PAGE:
Japanese car manufacturers can sometimes be rightfully accused of being slow to react to the needs of European customers.
For Toyota and Honda, both pioneers in developing petrol-electric hybrid vehicles, healthy sales in North America where hybrid powertrains are popular would perhaps have outweighed the appetite to develop a range of class-leading diesels in Europe.
Honda didn’t produce its own diesel engine until 2003. It was launched in the Accord early in 2004) and was a 2.2-litre. Fine for the Accord and CR-V at the time, but the landscape has evolved in Europe, and particularly in the UK, as a result of CO2 emissions-based tax.
Diesel engines take a 58% share of the lower-medium sector in Europe, and 45% of cars in the sector have CO2 emissions of 120g/km or lower. This percentage is expected to increase as incentives encourage drivers to choose less polluting vehicles.
One of the easiest ways to produce lower CO2 emissions is to use a smaller capacity engine, and Honda has now introduced a new 1.6-litre i-DTEC diesel in the Civic range. Just as Honda’s first diesel came with an impressive set of vital statistics in 2004, the 1.6 is also remarkable.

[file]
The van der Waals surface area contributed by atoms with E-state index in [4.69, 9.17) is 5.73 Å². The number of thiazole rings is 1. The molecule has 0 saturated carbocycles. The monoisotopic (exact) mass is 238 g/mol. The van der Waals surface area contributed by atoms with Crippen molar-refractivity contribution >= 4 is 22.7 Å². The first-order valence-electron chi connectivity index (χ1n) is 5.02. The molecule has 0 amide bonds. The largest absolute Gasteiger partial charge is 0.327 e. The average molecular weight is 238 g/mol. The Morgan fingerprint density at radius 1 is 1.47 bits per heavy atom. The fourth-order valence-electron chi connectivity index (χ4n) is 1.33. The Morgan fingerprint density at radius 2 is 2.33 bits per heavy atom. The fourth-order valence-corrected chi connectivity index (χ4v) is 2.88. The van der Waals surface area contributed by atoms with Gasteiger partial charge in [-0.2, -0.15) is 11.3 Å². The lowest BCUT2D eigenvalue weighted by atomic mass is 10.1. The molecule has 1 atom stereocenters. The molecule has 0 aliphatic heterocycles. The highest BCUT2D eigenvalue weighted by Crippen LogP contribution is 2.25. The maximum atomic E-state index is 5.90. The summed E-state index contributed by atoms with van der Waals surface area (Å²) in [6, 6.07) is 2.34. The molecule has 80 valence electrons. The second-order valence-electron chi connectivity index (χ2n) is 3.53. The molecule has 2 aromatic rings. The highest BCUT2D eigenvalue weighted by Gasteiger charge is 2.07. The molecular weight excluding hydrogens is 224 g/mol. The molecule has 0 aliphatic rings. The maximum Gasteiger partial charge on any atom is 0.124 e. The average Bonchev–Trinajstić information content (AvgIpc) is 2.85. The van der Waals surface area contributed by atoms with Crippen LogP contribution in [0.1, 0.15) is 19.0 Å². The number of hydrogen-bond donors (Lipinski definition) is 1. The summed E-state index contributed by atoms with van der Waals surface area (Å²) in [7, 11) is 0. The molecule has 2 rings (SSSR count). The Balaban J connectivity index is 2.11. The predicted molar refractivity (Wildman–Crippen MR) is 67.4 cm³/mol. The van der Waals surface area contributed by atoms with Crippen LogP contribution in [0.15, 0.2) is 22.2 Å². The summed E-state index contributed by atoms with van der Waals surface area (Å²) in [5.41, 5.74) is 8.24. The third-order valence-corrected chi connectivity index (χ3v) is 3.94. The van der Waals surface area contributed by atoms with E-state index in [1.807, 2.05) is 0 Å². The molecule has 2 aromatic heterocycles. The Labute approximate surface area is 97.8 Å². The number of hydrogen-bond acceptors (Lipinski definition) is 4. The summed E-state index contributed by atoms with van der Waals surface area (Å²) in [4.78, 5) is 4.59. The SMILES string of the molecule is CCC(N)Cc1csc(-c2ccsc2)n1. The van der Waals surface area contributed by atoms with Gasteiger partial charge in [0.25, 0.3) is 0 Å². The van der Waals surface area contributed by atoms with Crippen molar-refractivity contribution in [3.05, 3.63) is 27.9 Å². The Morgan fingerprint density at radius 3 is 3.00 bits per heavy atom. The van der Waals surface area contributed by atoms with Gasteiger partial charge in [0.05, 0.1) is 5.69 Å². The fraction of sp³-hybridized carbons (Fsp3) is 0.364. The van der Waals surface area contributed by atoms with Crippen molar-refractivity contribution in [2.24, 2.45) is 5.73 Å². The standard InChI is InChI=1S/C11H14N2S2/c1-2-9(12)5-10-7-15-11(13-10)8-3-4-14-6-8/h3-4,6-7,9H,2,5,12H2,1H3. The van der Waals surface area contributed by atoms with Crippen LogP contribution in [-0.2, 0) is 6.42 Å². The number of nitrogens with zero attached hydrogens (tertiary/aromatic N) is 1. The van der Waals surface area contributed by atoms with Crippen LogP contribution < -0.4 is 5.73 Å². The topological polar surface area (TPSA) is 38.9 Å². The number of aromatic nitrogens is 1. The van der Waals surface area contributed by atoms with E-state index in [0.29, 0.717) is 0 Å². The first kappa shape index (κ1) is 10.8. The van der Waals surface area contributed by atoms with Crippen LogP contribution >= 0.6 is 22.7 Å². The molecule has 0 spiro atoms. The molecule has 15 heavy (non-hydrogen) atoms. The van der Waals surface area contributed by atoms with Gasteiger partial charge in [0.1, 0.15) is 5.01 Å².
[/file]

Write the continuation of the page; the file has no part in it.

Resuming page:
While CO2 emissions of 94g/km might not seem unusual, even in this sector in 2013, combining it with 120bhp in a mainstream model rather than a specific ‘green’ variant is a significant achievement.
The engine is more than 40kg lighter than the 2.2-litre diesel and when combined with the new gearbox, the powertrain is 54kg lighter in total.
It does feel more agile than a typical front-wheel drive diesel hatchback, and engine noise is less intrusive than on the early prototype we tried early in November.
With peak torque of 221lb-ft kicking in at 2,000rpm the Civic is also much more responsive than a typical 1.6-litre diesel hatchback too.
A Golf 1.6 TDI can muster 184lb-ft, while a 115bhp Ford Focus 1.6 TDCi tops out at 199lb-ft.
While the new Golf has already won plaudits for class-leading residual values, Honda believes the extra performance of the Civic combined with class-leading low fuel consumption and competitive SMR will make the car an equally compelling proposition for fleets.
Honda’s plans for the UK-built engine will see its installation in the new Civic Tourer due later this year as well as the Honda CR-V for 2014. If it succeeds in winning back fleet business, then its timing is not a moment too soon for Honda.